Blurred Lines: Exposure of Nudity and Emphasized Femininity

Cultural Hegemony refers to an influence or a power that gives dominance to a specific group of people or country who manipulates the culture of the society. In this case, cultural hegemony would refer to a dominant and influential group on others. The media that I want to concentrate on is Blurred Lines by Robin Thicke, a hit song on Billboard Hot 100 that received harsh criticisms after the music video hovered around due to its hints of male dominance and sexual objectification of women, which I have identified from its lyrics and music video.



Click to view: Unrated Version / Official Music Video

Blurred Lines’ music video by Robin Thicke includes a lot of sexual representations and nudity of women. I reviewed both unrated and the official music video, for I thought it was important to look at both music videos because it was both published on YouTube, which means that it was already exposed to the audience. In this technology advanced generation where pornography is easily accessible to teenagers and even children, it is highly likely that their audience will include viewers that are under the age of eighteen. Thus, it is important to reassure what is being presented and perceived by the audience.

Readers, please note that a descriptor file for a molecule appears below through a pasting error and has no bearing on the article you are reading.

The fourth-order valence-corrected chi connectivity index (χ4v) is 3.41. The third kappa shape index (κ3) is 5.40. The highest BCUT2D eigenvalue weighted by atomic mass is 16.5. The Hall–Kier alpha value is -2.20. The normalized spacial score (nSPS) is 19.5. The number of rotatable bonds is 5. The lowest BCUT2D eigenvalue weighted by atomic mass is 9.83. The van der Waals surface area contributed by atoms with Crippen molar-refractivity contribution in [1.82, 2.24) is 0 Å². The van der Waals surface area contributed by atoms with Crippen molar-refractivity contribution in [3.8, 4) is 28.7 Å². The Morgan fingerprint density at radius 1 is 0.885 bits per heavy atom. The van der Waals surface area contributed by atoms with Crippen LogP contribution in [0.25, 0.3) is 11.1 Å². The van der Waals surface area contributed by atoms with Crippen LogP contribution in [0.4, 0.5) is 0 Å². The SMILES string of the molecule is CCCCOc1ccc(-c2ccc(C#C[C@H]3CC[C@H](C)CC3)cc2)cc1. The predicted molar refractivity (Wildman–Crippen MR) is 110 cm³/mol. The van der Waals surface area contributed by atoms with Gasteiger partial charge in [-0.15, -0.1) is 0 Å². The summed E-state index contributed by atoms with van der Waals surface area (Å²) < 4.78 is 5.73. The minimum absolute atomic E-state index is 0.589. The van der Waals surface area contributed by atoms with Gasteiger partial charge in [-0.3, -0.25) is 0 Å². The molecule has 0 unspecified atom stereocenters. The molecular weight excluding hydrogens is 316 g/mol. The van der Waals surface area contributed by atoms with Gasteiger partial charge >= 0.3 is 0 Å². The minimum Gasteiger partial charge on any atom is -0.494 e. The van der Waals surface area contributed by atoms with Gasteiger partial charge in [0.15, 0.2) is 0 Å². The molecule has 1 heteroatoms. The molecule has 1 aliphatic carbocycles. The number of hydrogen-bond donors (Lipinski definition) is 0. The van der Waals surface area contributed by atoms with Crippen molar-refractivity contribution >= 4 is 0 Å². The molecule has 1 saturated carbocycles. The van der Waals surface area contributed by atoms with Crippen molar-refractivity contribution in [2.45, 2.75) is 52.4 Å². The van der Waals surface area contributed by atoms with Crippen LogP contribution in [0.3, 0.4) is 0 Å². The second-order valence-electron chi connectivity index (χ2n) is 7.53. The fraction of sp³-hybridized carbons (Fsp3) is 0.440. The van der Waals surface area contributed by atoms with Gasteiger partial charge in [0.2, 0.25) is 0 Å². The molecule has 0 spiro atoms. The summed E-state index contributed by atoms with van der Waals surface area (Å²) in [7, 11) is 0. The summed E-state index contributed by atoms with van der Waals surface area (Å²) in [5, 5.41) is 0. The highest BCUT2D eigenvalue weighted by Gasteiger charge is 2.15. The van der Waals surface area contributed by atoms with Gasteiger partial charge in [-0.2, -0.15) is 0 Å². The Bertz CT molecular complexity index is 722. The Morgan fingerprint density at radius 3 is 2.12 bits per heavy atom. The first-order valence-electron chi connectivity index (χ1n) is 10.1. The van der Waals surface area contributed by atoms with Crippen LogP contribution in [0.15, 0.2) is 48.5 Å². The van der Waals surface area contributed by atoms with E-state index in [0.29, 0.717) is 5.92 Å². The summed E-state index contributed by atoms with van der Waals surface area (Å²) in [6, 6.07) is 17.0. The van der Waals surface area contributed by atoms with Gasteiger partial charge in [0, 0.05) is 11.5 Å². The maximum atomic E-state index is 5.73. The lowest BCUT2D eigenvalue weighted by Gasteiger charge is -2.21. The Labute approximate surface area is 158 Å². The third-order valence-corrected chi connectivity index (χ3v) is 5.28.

The unrated version of the music video includes a number of women dancing in nude tone thongs. The womens’ breasts are fully shown and the ‘nude’ tone thong gives an effect that implies nakedness to the audience. I think it is important to look at the silky spotless and hairless body that are being presented here. In media, it is interesting to question that, even if they had not worn their thongs, would they have shown the pubic hair on women’s body? Or would they wax it? I would go with the latter choice because the majority of our society thinks that body hair could give a manly and unsanitary image of a person, specifically for a woman. The publicity of pubic hair or body hair in general was mentioned in the second posting of our blogs. According to Gothamist, American Apparel Mannequins are presenting pubic hair to the whole public. It is depressing to see that this image is seen as abnormal. And so, if this was the case in this music video, I would highly raise a hypothesis that to give a sense of emphasized femininity, their pubic hair would be waxed. Also, due to the music video’s excessive nudity, it is easily observable that women are being extremely objectified and sexualized. It also displays male dominance over women because the men, fully dressed in suits, are in the position of choosing the naked, ‘attractive’ women, who seem to be putting much effort to sexually seduce the men in the video. Furthermore, the only yet a major difference that is observable between the unrated and the official video is the added piece clothing of the women in the official music video. Why are men dressed in suits when women are barely wearing any clothes? It is important to question if this is an acceptable imagery to be shown to the audience of various age groups and gender, because it leads to a significant misconception about gender roles and the superiority of a specific gender to another.